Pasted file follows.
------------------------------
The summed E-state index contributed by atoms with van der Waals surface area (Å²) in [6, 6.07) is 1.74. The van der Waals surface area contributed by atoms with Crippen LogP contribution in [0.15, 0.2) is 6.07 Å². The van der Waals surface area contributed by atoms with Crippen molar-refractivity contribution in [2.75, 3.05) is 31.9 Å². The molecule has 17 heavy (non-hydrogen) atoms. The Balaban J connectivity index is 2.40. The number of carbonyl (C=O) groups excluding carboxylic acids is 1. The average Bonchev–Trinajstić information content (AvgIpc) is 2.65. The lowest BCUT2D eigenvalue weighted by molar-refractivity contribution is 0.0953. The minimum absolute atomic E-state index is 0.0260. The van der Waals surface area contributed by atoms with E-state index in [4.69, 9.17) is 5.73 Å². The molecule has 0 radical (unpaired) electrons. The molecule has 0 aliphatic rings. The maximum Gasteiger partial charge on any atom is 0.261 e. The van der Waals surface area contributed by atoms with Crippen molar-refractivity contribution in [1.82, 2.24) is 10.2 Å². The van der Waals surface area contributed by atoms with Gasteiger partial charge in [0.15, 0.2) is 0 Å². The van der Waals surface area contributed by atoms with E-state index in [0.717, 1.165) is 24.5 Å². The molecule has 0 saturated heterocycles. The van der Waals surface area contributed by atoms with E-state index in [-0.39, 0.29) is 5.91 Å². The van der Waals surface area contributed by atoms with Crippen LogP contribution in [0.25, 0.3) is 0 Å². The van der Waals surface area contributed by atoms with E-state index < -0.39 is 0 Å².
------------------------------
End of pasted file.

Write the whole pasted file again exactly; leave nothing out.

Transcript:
The summed E-state index contributed by atoms with van der Waals surface area (Å²) in [6, 6.07) is 1.74. The van der Waals surface area contributed by atoms with Crippen LogP contribution in [0.15, 0.2) is 6.07 Å². The van der Waals surface area contributed by atoms with Crippen molar-refractivity contribution in [2.75, 3.05) is 31.9 Å². The molecule has 17 heavy (non-hydrogen) atoms. The Balaban J connectivity index is 2.40. The number of carbonyl (C=O) groups excluding carboxylic acids is 1. The average Bonchev–Trinajstić information content (AvgIpc) is 2.65. The lowest BCUT2D eigenvalue weighted by molar-refractivity contribution is 0.0953. The minimum absolute atomic E-state index is 0.0260. The van der Waals surface area contributed by atoms with E-state index in [4.69, 9.17) is 5.73 Å². The molecule has 0 radical (unpaired) electrons. The molecule has 0 aliphatic rings. The maximum Gasteiger partial charge on any atom is 0.261 e. The van der Waals surface area contributed by atoms with Crippen molar-refractivity contribution in [1.82, 2.24) is 10.2 Å². The van der Waals surface area contributed by atoms with Gasteiger partial charge in [0.15, 0.2) is 0 Å². The van der Waals surface area contributed by atoms with E-state index in [0.717, 1.165) is 24.5 Å². The molecule has 0 saturated heterocycles. The van der Waals surface area contributed by atoms with E-state index in [-0.39, 0.29) is 5.91 Å². The van der Waals surface area contributed by atoms with Crippen LogP contribution in [0.25, 0.3) is 0 Å². The van der Waals surface area contributed by atoms with E-state index < -0.39 is 0 Å².